Cao S.,Beijing Normal University | Cao S.,University of Naples Federico II | Covone G.,University of Naples Federico II | Covone G.,Compl University Monte gelo | Zhu Z.-H.,Beijing Normal University
Astrophysical Journal | Year: 2012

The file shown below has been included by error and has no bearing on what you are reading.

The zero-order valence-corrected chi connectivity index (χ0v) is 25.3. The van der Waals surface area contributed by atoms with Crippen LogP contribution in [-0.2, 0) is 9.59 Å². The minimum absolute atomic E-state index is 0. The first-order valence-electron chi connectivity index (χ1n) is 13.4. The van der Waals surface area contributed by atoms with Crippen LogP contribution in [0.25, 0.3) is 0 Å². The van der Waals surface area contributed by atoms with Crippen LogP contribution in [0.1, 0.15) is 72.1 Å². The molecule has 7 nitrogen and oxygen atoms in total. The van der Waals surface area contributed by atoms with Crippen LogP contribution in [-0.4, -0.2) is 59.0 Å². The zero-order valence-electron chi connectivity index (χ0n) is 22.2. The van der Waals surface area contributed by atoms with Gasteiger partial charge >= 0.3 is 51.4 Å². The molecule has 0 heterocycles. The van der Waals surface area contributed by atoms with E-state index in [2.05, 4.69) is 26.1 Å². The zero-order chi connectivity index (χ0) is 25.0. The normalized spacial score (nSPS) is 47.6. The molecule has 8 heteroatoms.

We study the redshift distribution of two samples of early-type gravitational lenses, extracted from a larger collection of 122 systems, to constrain the cosmological constant in the ΛCDM model and the parameters of a set of alternative dark energy models (XCDM, Dvali-Gabadadze-Porrati, and Ricci dark energy models), in a spatially flat universe. The likelihood is maximized for ΩΛ = 0.70 ± 0.09 when considering the sample excluding the Sloan Lens ACS systems (known to be biased toward large image-separation lenses) and no-evolution, and ΩΛ = 0.81 ± 0.05 when limiting to gravitational lenses with image separation Δθ > 2″ and no-evolution. In both cases, results accounting for galaxy evolution are consistent within 1σ. The present test supports the accelerated expansion, by excluding the null hypothesis (i.e., ΩΛ = 0) at more than 4σ, regardless of the chosen sample and assumptions on the galaxy evolution. A comparison between competitive world models is performed by means of the Bayesian information criterion. This shows that the simplest cosmological constant model - that has only one free parameter - is still preferred by the available data on the redshift distribution of gravitational lenses. We perform an analysis of the possible systematic effects, finding that the systematic errors due to sample incompleteness, galaxy evolution, and model uncertainties approximately equal the statistical errors, with present-day data. We find that the largest sources of systemic errors are the dynamical normalization and the high-velocity cutoff factor, followed by the faint-end slope of the velocity dispersion function. © 2012 The American Astronomical Society. All rights reserved.